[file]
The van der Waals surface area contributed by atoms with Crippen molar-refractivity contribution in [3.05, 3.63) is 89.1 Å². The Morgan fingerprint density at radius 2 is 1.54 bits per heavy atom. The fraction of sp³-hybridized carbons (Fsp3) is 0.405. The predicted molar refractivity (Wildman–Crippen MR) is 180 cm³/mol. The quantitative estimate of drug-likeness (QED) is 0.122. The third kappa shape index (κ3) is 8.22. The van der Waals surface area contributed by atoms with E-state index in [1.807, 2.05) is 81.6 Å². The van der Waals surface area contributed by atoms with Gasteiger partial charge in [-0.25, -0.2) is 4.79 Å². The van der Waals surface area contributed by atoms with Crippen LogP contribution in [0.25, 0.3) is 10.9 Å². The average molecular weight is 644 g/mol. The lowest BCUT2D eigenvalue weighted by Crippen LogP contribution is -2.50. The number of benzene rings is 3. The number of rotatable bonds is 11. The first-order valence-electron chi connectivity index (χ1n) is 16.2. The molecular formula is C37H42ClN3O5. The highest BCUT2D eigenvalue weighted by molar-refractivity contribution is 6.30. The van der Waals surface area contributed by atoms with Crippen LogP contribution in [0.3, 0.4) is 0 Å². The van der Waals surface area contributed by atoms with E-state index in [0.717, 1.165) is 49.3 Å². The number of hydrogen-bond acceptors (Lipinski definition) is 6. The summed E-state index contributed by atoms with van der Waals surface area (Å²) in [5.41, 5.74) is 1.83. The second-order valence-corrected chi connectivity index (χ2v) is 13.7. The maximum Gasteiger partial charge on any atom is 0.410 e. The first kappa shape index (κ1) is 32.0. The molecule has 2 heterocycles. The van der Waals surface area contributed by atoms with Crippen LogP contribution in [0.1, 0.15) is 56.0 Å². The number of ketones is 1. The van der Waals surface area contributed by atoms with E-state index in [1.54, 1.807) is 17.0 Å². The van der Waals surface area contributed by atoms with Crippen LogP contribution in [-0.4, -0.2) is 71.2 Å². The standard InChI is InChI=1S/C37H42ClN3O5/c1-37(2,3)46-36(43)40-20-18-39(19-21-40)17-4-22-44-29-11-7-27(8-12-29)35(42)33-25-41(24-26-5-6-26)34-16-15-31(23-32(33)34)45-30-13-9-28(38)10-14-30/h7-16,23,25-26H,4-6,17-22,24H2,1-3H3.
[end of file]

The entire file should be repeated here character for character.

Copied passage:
The van der Waals surface area contributed by atoms with Crippen molar-refractivity contribution in [3.05, 3.63) is 89.1 Å². The Morgan fingerprint density at radius 2 is 1.54 bits per heavy atom. The fraction of sp³-hybridized carbons (Fsp3) is 0.405. The predicted molar refractivity (Wildman–Crippen MR) is 180 cm³/mol. The quantitative estimate of drug-likeness (QED) is 0.122. The third kappa shape index (κ3) is 8.22. The van der Waals surface area contributed by atoms with E-state index in [1.807, 2.05) is 81.6 Å². The van der Waals surface area contributed by atoms with Gasteiger partial charge in [-0.25, -0.2) is 4.79 Å². The van der Waals surface area contributed by atoms with Crippen LogP contribution in [0.25, 0.3) is 10.9 Å². The average molecular weight is 644 g/mol. The lowest BCUT2D eigenvalue weighted by Crippen LogP contribution is -2.50. The number of benzene rings is 3. The number of rotatable bonds is 11. The first-order valence-electron chi connectivity index (χ1n) is 16.2. The molecular formula is C37H42ClN3O5. The highest BCUT2D eigenvalue weighted by molar-refractivity contribution is 6.30. The van der Waals surface area contributed by atoms with Crippen LogP contribution in [0.3, 0.4) is 0 Å². The van der Waals surface area contributed by atoms with E-state index in [0.717, 1.165) is 49.3 Å². The number of hydrogen-bond acceptors (Lipinski definition) is 6. The summed E-state index contributed by atoms with van der Waals surface area (Å²) in [5.41, 5.74) is 1.83. The second-order valence-corrected chi connectivity index (χ2v) is 13.7. The maximum Gasteiger partial charge on any atom is 0.410 e. The first kappa shape index (κ1) is 32.0. The molecule has 2 heterocycles. The van der Waals surface area contributed by atoms with Crippen LogP contribution in [0.1, 0.15) is 56.0 Å². The number of ketones is 1. The van der Waals surface area contributed by atoms with E-state index in [1.54, 1.807) is 17.0 Å². The van der Waals surface area contributed by atoms with Crippen LogP contribution in [-0.4, -0.2) is 71.2 Å². The standard InChI is InChI=1S/C37H42ClN3O5/c1-37(2,3)46-36(43)40-20-18-39(19-21-40)17-4-22-44-29-11-7-27(8-12-29)35(42)33-25-41(24-26-5-6-26)34-16-15-31(23-32(33)34)45-30-13-9-28(38)10-14-30/h7-16,23,25-26H,4-6,17-22,24H2,1-3H3.